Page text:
Unlike Bitcoin, whose inflation rate is now below the target rate of most Western fiat currencies, Ethereum is not that scarce of an asset or form of money. As reported by CryptoSlate previously, the second-largest cryptocurrency’s supply grew 4.7 percent over the past 12 months.
This is not as high as the 12-month growth of XRP’s supply at 20 percent, or XTZ’s at 13 percent, but it’s far from low.
Some say that ETH’s inflation makes it unattractive as an asset to hold. Cryptocurrency entrepreneur Marc van der Chijs, who founded Canadian Bitcoin mining firm Hut 8, said in 2017:
“ETH is not suitable for investment because of inflation. People tend to forget that.”
Notably, this comment was made when the inflation rate of Ethereum was much higher than it is today, but the point still stands: if an excess supply of an asset enters a market, it should underperform.
Hence, cryptocurrency analyst Morgan Bennett recently suggested that the Ethereum community should agree to decrease block rewards, thus resulting in a reduction in ETH inflation.
Ethereum should decrease block rewards, an analyst argues
On Jun. 3, Bennett released an over 20-part Twitter thread outlining the matter, saying that the benefits of decreasing ETH inflation “far outweigh the risks.”
0/ The @Ethereum community should consider lowering the block subsidy.
This would make $ETH much more attractive as an asset to buy and hold, most likely without compromising the security of #Ethereum.
Confirming the comment made by Marc van der Chijs, he argued that Ethereum has become a “weak base currency” due to its high rate of inflation.
“Despite numerous positive indicators, ETH has lost market share in the past two years. Ironically, a large chunk of that share has been lost to its own tokens,” he wrote, referencing how around 50 percent of the value on the entire Ethereum network is stored in ERC-20 tokens.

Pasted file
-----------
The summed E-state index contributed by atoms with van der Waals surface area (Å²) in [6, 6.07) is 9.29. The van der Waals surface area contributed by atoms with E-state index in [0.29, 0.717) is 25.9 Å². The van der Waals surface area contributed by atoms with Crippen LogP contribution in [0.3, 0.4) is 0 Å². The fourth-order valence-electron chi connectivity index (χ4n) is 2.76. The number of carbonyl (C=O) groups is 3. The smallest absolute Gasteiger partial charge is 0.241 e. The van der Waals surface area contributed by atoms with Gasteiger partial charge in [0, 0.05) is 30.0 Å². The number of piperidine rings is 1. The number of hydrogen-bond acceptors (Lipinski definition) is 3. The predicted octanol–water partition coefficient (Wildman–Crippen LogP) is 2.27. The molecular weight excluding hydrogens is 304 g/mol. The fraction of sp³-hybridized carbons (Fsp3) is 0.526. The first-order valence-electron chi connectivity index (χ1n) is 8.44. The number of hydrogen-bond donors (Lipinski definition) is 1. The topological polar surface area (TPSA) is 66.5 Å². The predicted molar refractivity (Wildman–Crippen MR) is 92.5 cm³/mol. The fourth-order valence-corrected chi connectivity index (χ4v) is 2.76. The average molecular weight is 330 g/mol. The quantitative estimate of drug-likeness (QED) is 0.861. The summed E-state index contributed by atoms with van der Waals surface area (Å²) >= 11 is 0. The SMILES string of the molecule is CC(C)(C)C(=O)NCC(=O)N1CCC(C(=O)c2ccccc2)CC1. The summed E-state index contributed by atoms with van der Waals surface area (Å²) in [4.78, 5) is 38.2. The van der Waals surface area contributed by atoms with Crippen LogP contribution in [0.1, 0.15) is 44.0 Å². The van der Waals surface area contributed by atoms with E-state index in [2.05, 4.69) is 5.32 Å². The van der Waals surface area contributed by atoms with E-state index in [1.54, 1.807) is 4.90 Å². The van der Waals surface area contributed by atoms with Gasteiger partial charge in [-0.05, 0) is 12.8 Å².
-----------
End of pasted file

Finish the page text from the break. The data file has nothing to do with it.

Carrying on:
To fix this, Bennett proposed a block reward reduction to 0.8 ETH per block from two today, which would mean Ethereum’s inflation rate would match that of Bitcoin.
Yes, this would decrease the probability of users mining Ethereum, but he suggested that the drop in issuance should result in higher prices
, allowing miners to continue their operations to keep the blockchain secure from attackers.
“Lower ETH issuance would immediately decrease sell pressure. And, unlike the periodic halvings for Bitcoin, this is not priced in. Together with EIP-1559, the issuance reduction can mitigate a design flaw of ETH1.x and become a powerful positive price driver.”
A topic of controversy amongst Bitcoin maximalists
Although Ethereum investors may embrace lower inflation as it should equate to higher prices, some prominent voices in the Bitcoin community have bashed the variability of ETH’s monetary policy.
“[Ethereum’s structure is similar] to our current fiat monetary policies, where the decision makers can increase or decrease the production of new money coming into the system.”
Network engineer Melik Manukyan echoed this, writing that there are clear uncertainties in ETH’s monetary policy that threaten the “social scalability” of the network, thus increasing the risk of “network fragmentation and disagreements.”
Luke has had a long interest in financial technology, especially cryptocurrency and blockchain. With a Bachelors degree in Journalism and Media, Luke is dedicating his writing skills for the digital currency sphere.He can be contacted at email@example.com